If your belt suddenly fails, the check engine light will come on. Pull to the side of the road immediately to prevent further damage to your vehicle.
How to Replace an Engine Belt
Let’s assume you need to replace your old engine belt. Being a do-it-yourself type, you bought a new belt and are ready to replace it yourself. You should study the old belt’s routing before taking it off. If the belt is broken, don’t panic. There will be a belt-routing placard under the bonnet or in your owner’s manual.
Locate the tensioner pulley with a square hole in the center. Insert a socket and push until the belt tension releases. Keep the tension off while unthreading the old belt to remove it.
Once the old belt is off, release the tensioner. Spin the tensioner with your hand—it should turn easily and smoothly. If not, that could be the reason your belt wore out, meaning it needs to be replaced as well.
Now it’s time to route the new belt. Once it’s in place, look for that square hole again, insert the socket, and release the tension in the tensioner pulley. Place the belt beneath the tensioner and slowly replace tension on the new belt.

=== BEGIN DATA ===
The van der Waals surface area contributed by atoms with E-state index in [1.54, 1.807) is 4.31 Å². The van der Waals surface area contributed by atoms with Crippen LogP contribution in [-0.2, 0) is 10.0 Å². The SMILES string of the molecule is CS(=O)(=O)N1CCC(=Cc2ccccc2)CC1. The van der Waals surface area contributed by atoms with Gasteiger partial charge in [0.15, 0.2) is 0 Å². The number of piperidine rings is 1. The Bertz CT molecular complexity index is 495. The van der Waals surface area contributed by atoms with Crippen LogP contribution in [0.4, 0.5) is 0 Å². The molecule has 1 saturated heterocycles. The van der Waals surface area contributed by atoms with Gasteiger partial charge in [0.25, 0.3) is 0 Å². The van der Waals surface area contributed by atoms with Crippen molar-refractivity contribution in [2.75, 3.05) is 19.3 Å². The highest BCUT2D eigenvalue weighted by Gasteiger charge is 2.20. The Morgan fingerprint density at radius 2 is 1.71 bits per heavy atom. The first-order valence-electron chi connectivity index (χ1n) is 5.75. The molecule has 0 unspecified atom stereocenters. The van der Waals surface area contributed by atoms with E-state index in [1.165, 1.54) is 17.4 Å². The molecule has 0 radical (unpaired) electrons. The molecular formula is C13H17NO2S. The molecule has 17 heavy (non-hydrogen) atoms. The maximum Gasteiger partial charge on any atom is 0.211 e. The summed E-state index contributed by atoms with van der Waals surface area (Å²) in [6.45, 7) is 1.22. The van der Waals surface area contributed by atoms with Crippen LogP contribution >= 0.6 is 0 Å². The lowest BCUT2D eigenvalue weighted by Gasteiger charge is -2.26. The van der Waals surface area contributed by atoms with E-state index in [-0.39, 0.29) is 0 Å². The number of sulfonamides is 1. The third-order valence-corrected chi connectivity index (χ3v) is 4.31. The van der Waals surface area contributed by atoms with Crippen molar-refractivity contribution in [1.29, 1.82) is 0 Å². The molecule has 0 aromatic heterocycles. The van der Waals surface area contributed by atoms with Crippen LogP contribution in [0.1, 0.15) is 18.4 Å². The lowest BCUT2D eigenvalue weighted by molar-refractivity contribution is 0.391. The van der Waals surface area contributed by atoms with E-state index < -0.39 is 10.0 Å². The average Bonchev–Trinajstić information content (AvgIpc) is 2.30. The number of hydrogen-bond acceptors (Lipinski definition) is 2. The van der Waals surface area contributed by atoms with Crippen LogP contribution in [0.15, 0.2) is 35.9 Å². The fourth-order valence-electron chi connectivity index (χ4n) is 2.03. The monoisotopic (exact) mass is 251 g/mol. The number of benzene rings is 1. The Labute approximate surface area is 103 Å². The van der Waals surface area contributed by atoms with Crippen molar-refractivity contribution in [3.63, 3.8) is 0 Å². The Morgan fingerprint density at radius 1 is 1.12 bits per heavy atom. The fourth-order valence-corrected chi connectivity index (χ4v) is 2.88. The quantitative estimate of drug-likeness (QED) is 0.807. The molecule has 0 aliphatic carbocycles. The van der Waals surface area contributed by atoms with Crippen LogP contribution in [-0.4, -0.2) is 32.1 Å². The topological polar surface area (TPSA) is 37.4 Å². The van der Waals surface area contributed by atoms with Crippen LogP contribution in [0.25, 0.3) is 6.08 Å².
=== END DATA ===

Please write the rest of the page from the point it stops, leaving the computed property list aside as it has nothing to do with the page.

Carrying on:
Before you latch the bonnet, clean all the pulleys. Old rubber or dirt can build up in the bottom of the pulley grooves, throwing everything off-kilter. You can use brake cleaner or a wire brush to remove any debris from the grooves. Viola—you’re finished!
When you replace fan belts, we recommend you to renew pulley and tensioner as well. In many top-notch garage it is considered to be natural to replace these three parts as a set.
(From left to right; tensioner, fan belt and pulley for Mercedes Benz)
Keep Up With Your Vehicle’s Engine Belts
Despite how vital they are to the function of your engine, engine belts are often overlooked. Neglecting them can easily leave you sitting on the side of the road. It’s in your best interest to check it at least once a month to prevent it from breaking an inconvenient time, especially if you live in a hot and arid climate. Properly caring for and maintaining your vehicle will not only save you a lot of money and headaches in the long-run, but keep you and your passengers safe. Engine belt replacement skills are essential to maintaining your car’s overall health. If you’re a do-er wanting more information on engine maintenance and how to keep your ride in top condition, check out more of our helpful car maintenance articles.